Agriculture used to be the mainstay of the Nigerian economy before the discovery of oil. Prior to the political crisis of 1967-1970, agriculture’s positive contributions to the economy were instrumental in sustaining economic growth and stability. The bulk of food demand was satisfied from domestic output, thereby obviating the need to utilize scarce foreign exchange resources on food importation. Stable growth in agricultural exports constituted the backbone of a favorable balance of trade. Sustainable amounts of capital were derived from the agricultural sector through the imposition of several taxes and accumulation of marketing surpluses, which were used to finance many development projects (Suberu O.J et al, 2015). Agriculture has since been relatively relegated to an insignificant revenue earner as opposed to oil. Despite the various agricultural policies and projects since independence, agriculture only contributed 23.11% to the gross domestic product in 2015 according to the data made available by the National Bureau of Statistics. As such, Nigeria needs to:
– Embark on a massive overhaul and reinvestment program in the agricultural sector
– Create an enabling economic environment for large scale agriculture to thrive
– Encourage small scale agricultural practices to cater for the subsistence domestic needs
– Address the land tenure system which is currently a bottleneck in large scale agricultural production by making land easily accessible to honest business men, making for longer term landholding systems
– Provide capital in form of loans and subventions to willing agriculturists especially for the purchase of farm machineries, fertilizers and other farming aids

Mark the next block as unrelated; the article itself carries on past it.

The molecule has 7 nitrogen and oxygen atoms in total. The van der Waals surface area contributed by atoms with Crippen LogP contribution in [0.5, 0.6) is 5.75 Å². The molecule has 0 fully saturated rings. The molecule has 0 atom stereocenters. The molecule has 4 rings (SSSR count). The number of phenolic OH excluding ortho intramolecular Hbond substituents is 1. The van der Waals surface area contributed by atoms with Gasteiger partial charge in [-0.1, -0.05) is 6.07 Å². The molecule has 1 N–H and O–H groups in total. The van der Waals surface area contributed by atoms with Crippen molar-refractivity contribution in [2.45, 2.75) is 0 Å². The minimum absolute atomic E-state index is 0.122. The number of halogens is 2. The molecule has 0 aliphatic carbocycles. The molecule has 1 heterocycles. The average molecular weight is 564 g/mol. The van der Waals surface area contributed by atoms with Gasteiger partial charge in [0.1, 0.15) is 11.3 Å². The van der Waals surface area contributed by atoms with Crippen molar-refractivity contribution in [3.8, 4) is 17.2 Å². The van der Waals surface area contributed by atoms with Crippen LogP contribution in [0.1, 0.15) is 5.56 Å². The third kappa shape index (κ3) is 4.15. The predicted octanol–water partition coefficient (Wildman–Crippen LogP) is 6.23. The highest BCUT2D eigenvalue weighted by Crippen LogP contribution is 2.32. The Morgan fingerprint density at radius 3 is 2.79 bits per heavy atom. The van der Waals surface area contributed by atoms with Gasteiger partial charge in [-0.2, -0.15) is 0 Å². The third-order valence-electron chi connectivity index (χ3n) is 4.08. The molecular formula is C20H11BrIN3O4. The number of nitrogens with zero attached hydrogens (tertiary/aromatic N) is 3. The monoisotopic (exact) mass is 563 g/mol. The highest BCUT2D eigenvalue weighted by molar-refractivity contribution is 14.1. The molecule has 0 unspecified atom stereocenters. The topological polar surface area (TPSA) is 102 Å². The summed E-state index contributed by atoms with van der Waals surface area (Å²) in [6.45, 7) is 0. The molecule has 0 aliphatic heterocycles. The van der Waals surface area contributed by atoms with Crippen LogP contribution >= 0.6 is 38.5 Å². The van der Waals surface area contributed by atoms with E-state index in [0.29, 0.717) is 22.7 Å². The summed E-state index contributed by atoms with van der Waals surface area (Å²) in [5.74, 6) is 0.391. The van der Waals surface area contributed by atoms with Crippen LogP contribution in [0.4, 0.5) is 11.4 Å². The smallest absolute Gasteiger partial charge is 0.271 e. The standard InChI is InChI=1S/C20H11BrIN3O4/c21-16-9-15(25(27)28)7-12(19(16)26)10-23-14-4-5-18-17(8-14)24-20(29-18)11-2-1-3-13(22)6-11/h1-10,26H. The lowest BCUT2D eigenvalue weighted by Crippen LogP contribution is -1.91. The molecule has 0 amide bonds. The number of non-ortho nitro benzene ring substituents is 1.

– Create a domestic market for homegrown agricultural produce thereby reducing importation to the barest minimum. Make a foray a number of foreign markets through increased exportation of agricultural produce. The livestock and fisheries are wealth pools of export income if effectively harnessed.
These will result in:
** Increase in economic productivity.
** Self sufficiency in food production.
** Self-sustained growth in the agricultural sector.
** Overall structural transformation of the sector and the economy at large.
** Reduction in unemployment and underemployment rates.
** Reduction in Nigeria’s import bill
** Favourable balance of trade
SOLID MINERAL EXTRACTION AND PRODUCTION
Nigeria’s solid mineral extraction industry is one of the relatively neglected but viable income earner the state possesses, despite the over reliance on crude oil, there are a host of other minerals in all the thirty six states of the federationas can be obtained here http://www.youthdevelopment.gov.ng/index.php/nigeria/2013-12-19-03-40-31/natural-resources
Nigeria no doubt, has been exploring and producing some of these minerals but the fact that the industries sector under which mining and quarrying are activities only contributed 23.71% to the GDP in 2015 leaves much to be done. Nigeria needs to embark on a much more aggressive extraction and production of other mineral resources asides oil in commercial quantities. These will serve as alternative income earners and as well absorb a good percentage of the unemployed labour market.
Nigeria could also explore the option of state based production of mineral resources to generate income for governments at the state level and reduce the reliance of states on the federal government for bailout funds and subventions.